By Amy Moritz
The summer of 1984 was amazing. I was in elementary school and spent most evenings for two weeks glued to the television, watching sports I had never heard of let alone witnessed in theatrical competition.
Most of all, I was taken with gymnastics and newly-minted America’s Sweetheart, Mary Lou Retton. I was mesmerized by her strength, how this short teenager could create such power. I was particularly taken by the power in her legs, something I didn’t realize at the time women could have – strength and speed and grace in a different kind of physical package. As an impressionable pre-teen, that left an indelible, and positive, mark on my psyche.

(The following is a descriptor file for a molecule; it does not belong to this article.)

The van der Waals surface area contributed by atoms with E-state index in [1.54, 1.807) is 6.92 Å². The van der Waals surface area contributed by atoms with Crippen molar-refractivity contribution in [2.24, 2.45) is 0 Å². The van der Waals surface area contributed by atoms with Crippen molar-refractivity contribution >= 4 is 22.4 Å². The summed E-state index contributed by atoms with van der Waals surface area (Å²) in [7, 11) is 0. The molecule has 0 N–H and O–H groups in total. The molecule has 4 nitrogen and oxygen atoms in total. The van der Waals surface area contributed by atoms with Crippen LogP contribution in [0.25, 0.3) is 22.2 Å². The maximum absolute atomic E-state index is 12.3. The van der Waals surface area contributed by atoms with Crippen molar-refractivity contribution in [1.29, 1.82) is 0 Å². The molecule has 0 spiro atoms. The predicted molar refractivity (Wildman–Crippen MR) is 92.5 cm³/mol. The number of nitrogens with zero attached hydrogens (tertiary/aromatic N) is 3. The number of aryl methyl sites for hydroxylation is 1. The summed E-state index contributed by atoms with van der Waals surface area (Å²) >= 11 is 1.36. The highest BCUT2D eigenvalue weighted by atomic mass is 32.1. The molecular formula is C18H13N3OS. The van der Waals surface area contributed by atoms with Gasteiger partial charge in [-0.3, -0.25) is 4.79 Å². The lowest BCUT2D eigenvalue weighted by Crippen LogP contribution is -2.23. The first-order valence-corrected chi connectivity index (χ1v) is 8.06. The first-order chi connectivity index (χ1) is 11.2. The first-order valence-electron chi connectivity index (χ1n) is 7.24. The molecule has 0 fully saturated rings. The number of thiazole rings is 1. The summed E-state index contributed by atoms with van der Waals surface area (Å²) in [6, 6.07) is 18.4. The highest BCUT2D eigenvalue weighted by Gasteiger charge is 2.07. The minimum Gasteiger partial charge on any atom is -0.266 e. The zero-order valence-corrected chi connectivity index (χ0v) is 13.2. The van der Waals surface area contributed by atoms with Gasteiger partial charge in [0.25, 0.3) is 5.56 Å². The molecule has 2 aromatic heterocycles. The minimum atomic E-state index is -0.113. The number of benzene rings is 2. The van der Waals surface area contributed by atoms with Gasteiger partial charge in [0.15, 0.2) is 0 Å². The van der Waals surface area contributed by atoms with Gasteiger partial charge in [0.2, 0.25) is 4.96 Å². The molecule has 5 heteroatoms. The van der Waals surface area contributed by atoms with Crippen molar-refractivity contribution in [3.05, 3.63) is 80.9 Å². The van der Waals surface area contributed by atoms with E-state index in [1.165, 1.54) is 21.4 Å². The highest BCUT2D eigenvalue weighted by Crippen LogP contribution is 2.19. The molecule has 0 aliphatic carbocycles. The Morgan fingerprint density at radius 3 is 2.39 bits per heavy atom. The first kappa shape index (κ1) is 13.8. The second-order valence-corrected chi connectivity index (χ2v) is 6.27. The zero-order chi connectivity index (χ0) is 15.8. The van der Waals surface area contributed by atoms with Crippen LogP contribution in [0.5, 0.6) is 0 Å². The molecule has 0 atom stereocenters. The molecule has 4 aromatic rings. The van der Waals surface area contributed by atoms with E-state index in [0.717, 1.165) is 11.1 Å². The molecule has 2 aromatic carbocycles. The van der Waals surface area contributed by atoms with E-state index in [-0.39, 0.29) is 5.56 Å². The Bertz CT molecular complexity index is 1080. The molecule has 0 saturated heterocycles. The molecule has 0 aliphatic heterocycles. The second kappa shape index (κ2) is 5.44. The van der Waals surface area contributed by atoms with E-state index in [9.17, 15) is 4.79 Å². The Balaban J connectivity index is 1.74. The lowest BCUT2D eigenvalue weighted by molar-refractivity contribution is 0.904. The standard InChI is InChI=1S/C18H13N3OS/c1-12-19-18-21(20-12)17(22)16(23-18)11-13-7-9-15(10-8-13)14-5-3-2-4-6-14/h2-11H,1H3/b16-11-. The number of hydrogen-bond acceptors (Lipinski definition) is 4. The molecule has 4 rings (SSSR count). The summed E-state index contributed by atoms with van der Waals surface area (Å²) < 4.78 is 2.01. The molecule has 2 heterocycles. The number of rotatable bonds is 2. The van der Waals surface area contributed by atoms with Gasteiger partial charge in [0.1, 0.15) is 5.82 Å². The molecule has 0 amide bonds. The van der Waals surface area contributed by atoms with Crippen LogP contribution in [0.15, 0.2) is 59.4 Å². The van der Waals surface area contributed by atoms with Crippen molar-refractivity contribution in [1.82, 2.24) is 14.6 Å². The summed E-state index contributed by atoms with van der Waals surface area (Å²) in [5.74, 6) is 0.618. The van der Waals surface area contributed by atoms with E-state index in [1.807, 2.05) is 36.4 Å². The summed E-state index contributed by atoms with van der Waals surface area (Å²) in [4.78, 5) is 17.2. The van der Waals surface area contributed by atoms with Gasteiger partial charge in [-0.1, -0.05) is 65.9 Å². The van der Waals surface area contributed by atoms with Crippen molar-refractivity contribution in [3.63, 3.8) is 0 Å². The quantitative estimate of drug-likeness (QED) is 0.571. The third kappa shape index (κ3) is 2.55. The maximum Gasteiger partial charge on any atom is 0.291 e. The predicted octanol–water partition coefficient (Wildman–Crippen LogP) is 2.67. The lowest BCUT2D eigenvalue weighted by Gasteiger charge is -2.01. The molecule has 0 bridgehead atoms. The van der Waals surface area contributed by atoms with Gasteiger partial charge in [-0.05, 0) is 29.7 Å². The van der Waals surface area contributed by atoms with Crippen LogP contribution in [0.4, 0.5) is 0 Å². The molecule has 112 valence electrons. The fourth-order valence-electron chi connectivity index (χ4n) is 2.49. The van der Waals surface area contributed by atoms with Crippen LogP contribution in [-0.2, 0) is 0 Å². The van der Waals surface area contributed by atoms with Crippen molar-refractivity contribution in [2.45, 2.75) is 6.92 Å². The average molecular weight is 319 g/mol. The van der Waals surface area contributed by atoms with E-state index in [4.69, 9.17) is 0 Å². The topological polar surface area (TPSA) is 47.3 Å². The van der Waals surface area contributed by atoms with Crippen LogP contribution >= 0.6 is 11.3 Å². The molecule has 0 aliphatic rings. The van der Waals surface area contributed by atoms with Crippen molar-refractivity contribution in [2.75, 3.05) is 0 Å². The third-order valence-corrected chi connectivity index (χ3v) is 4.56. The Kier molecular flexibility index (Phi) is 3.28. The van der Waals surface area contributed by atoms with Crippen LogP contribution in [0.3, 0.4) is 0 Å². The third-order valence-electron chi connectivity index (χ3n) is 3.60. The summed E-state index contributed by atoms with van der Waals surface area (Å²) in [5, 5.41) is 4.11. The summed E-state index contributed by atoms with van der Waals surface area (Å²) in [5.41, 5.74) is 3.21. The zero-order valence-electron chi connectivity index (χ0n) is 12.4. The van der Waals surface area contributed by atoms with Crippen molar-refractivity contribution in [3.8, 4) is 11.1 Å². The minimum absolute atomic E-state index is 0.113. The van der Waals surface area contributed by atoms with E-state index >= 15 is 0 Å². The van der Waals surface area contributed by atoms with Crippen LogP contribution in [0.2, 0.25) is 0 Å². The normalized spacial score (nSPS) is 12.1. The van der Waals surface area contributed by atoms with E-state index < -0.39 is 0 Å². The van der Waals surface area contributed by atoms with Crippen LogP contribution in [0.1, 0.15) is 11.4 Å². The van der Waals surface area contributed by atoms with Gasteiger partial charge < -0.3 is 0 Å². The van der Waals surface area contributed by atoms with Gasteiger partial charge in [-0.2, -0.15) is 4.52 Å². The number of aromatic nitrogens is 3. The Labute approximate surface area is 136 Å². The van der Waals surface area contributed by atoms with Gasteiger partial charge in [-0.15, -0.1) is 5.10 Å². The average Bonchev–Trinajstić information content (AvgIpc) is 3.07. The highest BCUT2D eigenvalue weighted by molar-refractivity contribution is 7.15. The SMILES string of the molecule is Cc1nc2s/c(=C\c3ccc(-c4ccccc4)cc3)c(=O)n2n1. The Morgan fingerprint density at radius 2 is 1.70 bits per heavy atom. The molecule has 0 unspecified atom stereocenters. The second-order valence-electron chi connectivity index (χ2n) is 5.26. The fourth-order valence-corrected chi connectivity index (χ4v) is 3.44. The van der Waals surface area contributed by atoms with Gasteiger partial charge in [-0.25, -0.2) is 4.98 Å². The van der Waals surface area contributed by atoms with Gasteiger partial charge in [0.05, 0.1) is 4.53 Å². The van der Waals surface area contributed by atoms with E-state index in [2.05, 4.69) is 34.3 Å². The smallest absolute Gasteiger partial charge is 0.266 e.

It didn’t really register that her gold medal may have been “less than” since there was a Soviet Union/Eastern Bloc boycott of the L.A. Games. And to me, it didn’t really matter. Because there is something powerful about seeing men and women doing incredible things with passion that transcends politics, economics and doping.
Call me Pollyannish, but to me there is still some good in the Olympic Games, some hope that we can rise above the muck to be our better selves. That remains my hope as I eagerly anticipate watching Rio.